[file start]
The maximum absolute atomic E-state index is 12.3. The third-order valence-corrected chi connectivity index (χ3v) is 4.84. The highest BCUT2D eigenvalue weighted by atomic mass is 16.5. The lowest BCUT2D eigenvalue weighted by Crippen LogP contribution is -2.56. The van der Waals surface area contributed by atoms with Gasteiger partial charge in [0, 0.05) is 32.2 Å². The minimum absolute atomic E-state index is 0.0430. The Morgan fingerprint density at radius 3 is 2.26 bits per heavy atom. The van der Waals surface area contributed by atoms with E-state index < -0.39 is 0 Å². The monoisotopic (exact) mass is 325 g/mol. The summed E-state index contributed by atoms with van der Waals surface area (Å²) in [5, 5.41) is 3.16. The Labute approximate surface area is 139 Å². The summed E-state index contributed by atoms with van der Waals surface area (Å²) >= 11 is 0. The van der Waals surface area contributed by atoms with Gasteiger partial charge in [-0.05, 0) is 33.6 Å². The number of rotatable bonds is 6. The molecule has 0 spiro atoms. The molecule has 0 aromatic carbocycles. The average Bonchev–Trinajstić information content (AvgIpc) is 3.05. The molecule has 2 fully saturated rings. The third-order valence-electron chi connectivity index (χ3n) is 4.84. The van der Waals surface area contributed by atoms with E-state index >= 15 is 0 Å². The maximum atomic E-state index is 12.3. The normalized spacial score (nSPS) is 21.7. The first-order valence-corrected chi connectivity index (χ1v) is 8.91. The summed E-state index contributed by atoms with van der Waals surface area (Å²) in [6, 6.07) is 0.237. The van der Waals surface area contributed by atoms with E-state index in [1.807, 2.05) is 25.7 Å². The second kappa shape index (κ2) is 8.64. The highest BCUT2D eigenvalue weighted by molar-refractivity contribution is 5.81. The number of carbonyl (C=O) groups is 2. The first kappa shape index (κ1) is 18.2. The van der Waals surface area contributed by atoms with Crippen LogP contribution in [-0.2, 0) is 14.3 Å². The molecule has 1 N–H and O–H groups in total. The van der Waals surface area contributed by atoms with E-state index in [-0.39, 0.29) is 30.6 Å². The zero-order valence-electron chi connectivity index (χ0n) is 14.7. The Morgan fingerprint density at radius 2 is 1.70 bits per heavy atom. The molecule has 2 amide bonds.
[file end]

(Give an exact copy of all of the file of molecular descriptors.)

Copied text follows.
The maximum absolute atomic E-state index is 12.3. The third-order valence-corrected chi connectivity index (χ3v) is 4.84. The highest BCUT2D eigenvalue weighted by atomic mass is 16.5. The lowest BCUT2D eigenvalue weighted by Crippen LogP contribution is -2.56. The van der Waals surface area contributed by atoms with Gasteiger partial charge in [0, 0.05) is 32.2 Å². The minimum absolute atomic E-state index is 0.0430. The Morgan fingerprint density at radius 3 is 2.26 bits per heavy atom. The van der Waals surface area contributed by atoms with E-state index < -0.39 is 0 Å². The monoisotopic (exact) mass is 325 g/mol. The summed E-state index contributed by atoms with van der Waals surface area (Å²) in [5, 5.41) is 3.16. The Labute approximate surface area is 139 Å². The summed E-state index contributed by atoms with van der Waals surface area (Å²) >= 11 is 0. The van der Waals surface area contributed by atoms with Gasteiger partial charge in [-0.05, 0) is 33.6 Å². The number of rotatable bonds is 6. The molecule has 0 spiro atoms. The molecule has 0 aromatic carbocycles. The average Bonchev–Trinajstić information content (AvgIpc) is 3.05. The molecule has 2 fully saturated rings. The third-order valence-electron chi connectivity index (χ3n) is 4.84. The van der Waals surface area contributed by atoms with E-state index >= 15 is 0 Å². The maximum atomic E-state index is 12.3. The normalized spacial score (nSPS) is 21.7. The first-order valence-corrected chi connectivity index (χ1v) is 8.91. The summed E-state index contributed by atoms with van der Waals surface area (Å²) in [6, 6.07) is 0.237. The van der Waals surface area contributed by atoms with E-state index in [1.807, 2.05) is 25.7 Å². The second kappa shape index (κ2) is 8.64. The highest BCUT2D eigenvalue weighted by molar-refractivity contribution is 5.81. The number of carbonyl (C=O) groups is 2. The first kappa shape index (κ1) is 18.2. The van der Waals surface area contributed by atoms with Crippen LogP contribution in [-0.2, 0) is 14.3 Å². The molecule has 1 N–H and O–H groups in total. The van der Waals surface area contributed by atoms with E-state index in [-0.39, 0.29) is 30.6 Å². The zero-order valence-electron chi connectivity index (χ0n) is 14.7. The Morgan fingerprint density at radius 2 is 1.70 bits per heavy atom. The molecule has 2 amide bonds.